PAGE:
Experimental setup

The configuration of the laser is the same as described in33. We implement hybrid mode-locking via co-action of single-walled carbon nanotubes (SWNT) and nonlinear polarisation evolution (NPE) which helps to realise mode-lock self-starting. A bent 6-m of polarising fibre with bow-tie geometry was used as a polarisation-sensitive element with an extinction ratio of 30 dB to achieve stable NPE effect for both pulse propagation directions. Two polarisation controllers (PCs) were used for accurate adjustment of operation regime. The total cavity length was 13.4 m with anomalous dispersion. A 2X2 3-dB coupler is used as an out-coupler for the counter-clockwise and clockwise pulses. To record bidirectional onset dynamics simultaneously in spectral and temporal domains we used the following strategy—we combine both outputs from the 3 dB out-coupler via another 3 dB coupler that has one input arm longer than the other. This results in a temporal delay between the clockwise and counter-clockwise pulses allowing their simultaneous recording in a single oscilloscope (Agilent DSOX93204A) channel. Isolators are used as shown to avoid spurious back-reflections into the laser cavity. One of the outputs of the latter 3-dB coupler directly goes to a photodetector for measurement of intensity domain (Fig. 1b). The other output is sent through an 11 km dispersion compensating fibre span (D = −1200 ps/nm) before being made incident on a photodetector. The bandwidth of the photodetectors used was 50 GHz, while the oscilloscope used had a bandwidth of 33 GHz. Using the expressions provided in ref. 11, the calculated resolution of the DFT is 0.025 nm. To record the real-time measurements, we tune PCs to achieve stable self-starting bidirectional mode-locked generation and then switch the power off. By aligning the oscilloscope trigger, we have recorded onset dynamics in both propagation directions by switching the pump power on.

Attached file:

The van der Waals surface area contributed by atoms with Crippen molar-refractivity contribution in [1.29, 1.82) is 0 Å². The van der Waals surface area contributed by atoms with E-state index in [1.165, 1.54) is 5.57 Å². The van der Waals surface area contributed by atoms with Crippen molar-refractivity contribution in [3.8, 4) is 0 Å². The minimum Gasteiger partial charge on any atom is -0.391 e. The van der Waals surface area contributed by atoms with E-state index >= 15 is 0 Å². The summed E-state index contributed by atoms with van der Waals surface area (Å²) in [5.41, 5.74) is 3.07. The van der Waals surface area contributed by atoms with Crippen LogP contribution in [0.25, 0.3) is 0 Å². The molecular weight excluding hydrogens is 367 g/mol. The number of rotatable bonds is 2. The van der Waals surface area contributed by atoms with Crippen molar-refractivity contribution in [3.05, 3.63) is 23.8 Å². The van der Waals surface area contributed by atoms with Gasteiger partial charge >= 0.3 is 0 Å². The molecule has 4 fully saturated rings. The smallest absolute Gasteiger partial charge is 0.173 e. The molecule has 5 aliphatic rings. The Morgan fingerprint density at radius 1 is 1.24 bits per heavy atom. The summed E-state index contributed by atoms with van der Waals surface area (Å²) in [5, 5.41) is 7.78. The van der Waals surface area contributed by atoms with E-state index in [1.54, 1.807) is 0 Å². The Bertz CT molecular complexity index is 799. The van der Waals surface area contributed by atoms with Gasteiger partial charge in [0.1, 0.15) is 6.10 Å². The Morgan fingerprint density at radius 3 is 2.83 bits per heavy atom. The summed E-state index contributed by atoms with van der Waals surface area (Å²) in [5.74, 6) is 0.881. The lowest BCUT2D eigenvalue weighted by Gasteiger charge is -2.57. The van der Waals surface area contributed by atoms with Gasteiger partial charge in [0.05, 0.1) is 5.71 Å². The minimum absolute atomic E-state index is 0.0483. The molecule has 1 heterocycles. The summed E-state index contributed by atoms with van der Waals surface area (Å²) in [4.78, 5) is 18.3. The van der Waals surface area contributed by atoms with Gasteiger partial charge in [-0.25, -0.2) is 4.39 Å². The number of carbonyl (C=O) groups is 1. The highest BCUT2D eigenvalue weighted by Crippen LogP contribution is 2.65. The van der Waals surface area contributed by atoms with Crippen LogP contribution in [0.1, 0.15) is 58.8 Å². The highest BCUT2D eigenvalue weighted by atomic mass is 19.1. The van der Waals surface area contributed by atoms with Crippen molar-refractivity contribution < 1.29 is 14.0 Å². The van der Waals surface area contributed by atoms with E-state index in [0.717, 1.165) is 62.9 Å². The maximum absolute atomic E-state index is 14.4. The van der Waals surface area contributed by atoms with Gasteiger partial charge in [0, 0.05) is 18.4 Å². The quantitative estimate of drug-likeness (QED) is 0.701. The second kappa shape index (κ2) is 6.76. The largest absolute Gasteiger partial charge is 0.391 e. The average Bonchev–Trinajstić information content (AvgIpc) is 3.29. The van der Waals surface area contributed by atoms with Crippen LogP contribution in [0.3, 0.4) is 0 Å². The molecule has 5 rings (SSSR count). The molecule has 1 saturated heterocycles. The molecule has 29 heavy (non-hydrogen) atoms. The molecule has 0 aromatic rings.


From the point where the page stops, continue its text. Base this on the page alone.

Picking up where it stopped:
Measurements of the central wavelength dynamics

The DFT method allows measurement of only relative wavelengths, while the central wavelength should be uniquely identified. As a reference, we have used the spectra obtained by an optical spectrum analyser for the steady-state bidirectional mode-locking. However, to estimate the central wavelength shift, one should compare the dynamics in spatial and DFT profiles. We neglect the nonlinear effect on group velocity dispersion (GVD) since the pulse intensity was quite low. Since both the cavity optical length and DFT line are dispersive, it takes different time for different wavelengths to propagate through. The central wavelength drift results in a variation of the cavity round trip time, and also change in the pulse time of flight over the DFT fibre span owing to GVD. Hence, to estimate the central wavelength drift from the DFT measurements, we need to exclude the contribution of the varying cavity round trip time, which can be obtained from the spatio-temporal dynamics. Once this contribution is removed, the wavelength drift can be estimated by using the known value of the dispersion of the DFT fibre span. In our experiments, the DFT line introduces the time delay tDFT of 53.651 μs at 1555 nm wavelength band. The mapping of the position of 1555 nm spectral component back to the recorded DFT is shown as a dark red line in Fig. 2a. Therefore, the time mismatch between spectra and corresponding delayed spatio-temporal intensity evolution trace demonstrates actual central wavelength drift in real-time (Fig. 2b). The obtained mapping confirms that the frequency shift has occurred in the laser cavity rather than in the DFT line.